Facebook Founder and CEO Mark Zuckerberg yesterday announced that his company would work to protect the rights of Muslims that use the global social network. His statement can be read as a rebuke to the increasing antagonism being directed at Muslims, most notably by Donald Trump, as well as push-back against calls from Sen. Dianne Feinstein and others for social media companies to help in the policing of Islamist and potentially terrorist rhetoric.

"I want to add my voice in support of Muslims in our community and around the world," Zuckerberg wrote on his Facebook page. "After the Paris attacks and hate this week, I can only imagine the fear Muslims feel that they will be persecuted for the actions of others.

"If you're a Muslim in this community," he continued, "as the leader of Facebook I want you to know that you are always welcome here and that we will fight to protect your rights and create a peaceful and safe environment for you."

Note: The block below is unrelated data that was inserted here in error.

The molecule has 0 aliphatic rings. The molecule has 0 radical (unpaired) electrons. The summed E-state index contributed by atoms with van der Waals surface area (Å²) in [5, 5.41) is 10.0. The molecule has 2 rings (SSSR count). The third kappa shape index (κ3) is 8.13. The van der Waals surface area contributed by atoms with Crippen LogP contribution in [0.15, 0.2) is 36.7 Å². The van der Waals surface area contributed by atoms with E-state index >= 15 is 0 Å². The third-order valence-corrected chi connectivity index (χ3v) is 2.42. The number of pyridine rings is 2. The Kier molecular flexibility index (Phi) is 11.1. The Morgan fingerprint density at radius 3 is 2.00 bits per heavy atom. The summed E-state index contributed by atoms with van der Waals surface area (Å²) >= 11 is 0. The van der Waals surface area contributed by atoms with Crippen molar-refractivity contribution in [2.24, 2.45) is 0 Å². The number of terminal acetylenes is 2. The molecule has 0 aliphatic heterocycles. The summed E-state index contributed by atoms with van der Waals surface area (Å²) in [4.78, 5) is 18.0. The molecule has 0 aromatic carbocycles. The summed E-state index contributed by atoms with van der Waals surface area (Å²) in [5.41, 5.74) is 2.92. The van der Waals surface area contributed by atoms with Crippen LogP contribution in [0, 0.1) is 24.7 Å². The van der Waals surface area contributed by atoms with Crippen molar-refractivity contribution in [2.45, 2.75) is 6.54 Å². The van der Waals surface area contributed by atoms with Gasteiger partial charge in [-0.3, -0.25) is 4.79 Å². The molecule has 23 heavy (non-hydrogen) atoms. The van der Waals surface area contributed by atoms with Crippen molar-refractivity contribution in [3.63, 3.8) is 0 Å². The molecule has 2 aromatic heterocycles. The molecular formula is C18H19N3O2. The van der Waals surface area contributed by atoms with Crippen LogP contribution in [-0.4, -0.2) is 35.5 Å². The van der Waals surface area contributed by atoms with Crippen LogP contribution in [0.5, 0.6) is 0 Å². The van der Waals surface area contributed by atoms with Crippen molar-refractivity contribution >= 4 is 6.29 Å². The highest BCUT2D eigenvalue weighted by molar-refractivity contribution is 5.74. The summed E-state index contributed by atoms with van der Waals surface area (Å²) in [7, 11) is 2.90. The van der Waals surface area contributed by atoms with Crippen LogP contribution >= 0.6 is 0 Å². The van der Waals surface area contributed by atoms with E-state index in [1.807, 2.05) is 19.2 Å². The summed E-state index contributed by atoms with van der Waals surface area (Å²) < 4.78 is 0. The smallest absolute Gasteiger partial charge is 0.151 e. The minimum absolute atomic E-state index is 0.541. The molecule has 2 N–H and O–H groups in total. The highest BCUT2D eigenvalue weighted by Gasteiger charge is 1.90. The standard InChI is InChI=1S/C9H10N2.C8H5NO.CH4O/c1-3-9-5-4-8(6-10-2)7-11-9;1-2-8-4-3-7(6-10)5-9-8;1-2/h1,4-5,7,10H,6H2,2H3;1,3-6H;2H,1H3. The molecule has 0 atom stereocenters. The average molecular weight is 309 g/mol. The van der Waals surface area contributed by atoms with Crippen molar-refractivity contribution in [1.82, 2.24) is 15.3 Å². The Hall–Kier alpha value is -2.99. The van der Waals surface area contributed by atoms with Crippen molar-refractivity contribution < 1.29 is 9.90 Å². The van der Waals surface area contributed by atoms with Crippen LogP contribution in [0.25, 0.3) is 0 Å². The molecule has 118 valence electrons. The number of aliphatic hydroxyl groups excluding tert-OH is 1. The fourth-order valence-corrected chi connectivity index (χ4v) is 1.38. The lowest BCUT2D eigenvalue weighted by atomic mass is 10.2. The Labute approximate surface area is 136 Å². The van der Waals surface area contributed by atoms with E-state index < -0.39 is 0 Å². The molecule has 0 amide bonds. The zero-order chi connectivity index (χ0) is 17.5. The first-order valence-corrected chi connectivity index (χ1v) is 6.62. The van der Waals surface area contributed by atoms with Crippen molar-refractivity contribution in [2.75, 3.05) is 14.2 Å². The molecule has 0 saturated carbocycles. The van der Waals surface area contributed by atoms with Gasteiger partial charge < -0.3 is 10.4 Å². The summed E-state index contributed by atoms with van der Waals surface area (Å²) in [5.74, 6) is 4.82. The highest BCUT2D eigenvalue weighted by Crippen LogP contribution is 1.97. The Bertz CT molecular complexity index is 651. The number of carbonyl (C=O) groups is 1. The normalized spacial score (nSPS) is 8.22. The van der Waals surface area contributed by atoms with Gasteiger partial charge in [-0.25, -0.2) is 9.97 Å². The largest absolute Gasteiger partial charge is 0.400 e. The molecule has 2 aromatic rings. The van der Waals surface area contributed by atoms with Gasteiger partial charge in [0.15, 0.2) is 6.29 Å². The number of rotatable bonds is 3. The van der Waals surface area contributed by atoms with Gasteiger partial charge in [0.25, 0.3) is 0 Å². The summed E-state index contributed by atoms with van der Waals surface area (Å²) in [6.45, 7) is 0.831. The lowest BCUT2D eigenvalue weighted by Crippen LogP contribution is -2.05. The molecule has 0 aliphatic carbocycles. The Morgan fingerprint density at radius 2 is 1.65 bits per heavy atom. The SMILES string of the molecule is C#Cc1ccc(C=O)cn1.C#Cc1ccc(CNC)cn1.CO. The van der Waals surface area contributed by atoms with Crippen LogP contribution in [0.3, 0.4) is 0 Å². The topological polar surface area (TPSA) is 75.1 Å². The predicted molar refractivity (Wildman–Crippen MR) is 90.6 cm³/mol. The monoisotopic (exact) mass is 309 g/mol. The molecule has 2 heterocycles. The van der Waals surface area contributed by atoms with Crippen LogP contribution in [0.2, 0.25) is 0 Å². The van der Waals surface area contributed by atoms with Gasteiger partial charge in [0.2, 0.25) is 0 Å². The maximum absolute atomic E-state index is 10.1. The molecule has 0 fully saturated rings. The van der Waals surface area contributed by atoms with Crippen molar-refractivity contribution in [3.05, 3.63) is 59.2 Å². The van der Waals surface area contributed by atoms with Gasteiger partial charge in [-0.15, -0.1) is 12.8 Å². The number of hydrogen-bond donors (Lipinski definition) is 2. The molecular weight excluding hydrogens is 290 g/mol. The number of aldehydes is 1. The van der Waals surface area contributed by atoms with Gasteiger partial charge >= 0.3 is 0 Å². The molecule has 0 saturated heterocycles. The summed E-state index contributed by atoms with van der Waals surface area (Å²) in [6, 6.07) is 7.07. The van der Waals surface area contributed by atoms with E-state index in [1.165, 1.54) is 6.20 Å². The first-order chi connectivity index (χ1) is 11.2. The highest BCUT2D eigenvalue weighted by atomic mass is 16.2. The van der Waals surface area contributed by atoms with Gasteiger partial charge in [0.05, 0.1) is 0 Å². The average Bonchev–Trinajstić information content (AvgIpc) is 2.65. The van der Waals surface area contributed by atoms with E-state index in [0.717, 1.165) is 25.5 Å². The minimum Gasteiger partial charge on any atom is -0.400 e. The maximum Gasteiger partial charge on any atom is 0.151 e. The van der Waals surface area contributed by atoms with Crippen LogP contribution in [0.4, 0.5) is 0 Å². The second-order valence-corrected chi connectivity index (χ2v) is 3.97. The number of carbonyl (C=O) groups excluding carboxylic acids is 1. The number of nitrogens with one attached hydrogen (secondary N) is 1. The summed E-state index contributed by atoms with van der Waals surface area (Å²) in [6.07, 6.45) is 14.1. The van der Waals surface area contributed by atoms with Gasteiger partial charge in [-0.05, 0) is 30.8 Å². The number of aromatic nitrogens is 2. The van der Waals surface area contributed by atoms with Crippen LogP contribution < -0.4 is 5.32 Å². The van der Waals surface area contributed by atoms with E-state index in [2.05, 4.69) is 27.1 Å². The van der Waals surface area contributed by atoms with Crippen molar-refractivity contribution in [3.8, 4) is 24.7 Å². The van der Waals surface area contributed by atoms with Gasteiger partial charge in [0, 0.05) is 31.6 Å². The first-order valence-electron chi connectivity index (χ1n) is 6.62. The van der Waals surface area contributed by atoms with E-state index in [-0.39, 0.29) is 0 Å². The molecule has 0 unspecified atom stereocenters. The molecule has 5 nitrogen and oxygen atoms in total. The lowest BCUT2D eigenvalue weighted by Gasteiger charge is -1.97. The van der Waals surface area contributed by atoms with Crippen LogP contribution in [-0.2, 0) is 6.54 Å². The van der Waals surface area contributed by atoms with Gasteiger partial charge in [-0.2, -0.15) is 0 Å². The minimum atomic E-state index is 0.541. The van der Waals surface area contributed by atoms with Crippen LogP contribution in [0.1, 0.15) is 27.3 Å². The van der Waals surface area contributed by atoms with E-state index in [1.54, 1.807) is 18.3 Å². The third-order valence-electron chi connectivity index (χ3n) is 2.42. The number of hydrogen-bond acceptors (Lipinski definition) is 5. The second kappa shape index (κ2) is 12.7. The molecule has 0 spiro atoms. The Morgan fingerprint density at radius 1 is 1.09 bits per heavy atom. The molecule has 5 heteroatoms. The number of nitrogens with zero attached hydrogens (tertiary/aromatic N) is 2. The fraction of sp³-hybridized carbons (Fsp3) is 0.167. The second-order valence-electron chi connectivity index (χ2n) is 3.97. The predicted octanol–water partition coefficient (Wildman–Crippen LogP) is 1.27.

This comment is especially interesting as it comes after Feinstein accused Facebook of failing to alert authorities of a pledge of allegiance to ISIS made on the social network by one of the San Bernardino attackers.

Feinstein, who is the Vice Chairman of the Senate Select Committee on Intelligence, announced last week that she plans to reintroduce legislation mandating that companies like Facebook report suspected terrorist activity to authorities, reports the Chronicle.

"We are at a different stage now,” Feinstein said. “I’m all for freedom of speech, but it doesn't mean encouraging terrorism.”

In his announcement, new dad Zuckerberg spoke of the lessons passed to him by his parents, and how they have impacted his worldview.

"As a Jew, my parents taught me that we must stand up against attacks on all communities," wrote Zuckerberg. "Even if an attack isn't against you today, in time attacks on freedom for anyone will hurt everyone."

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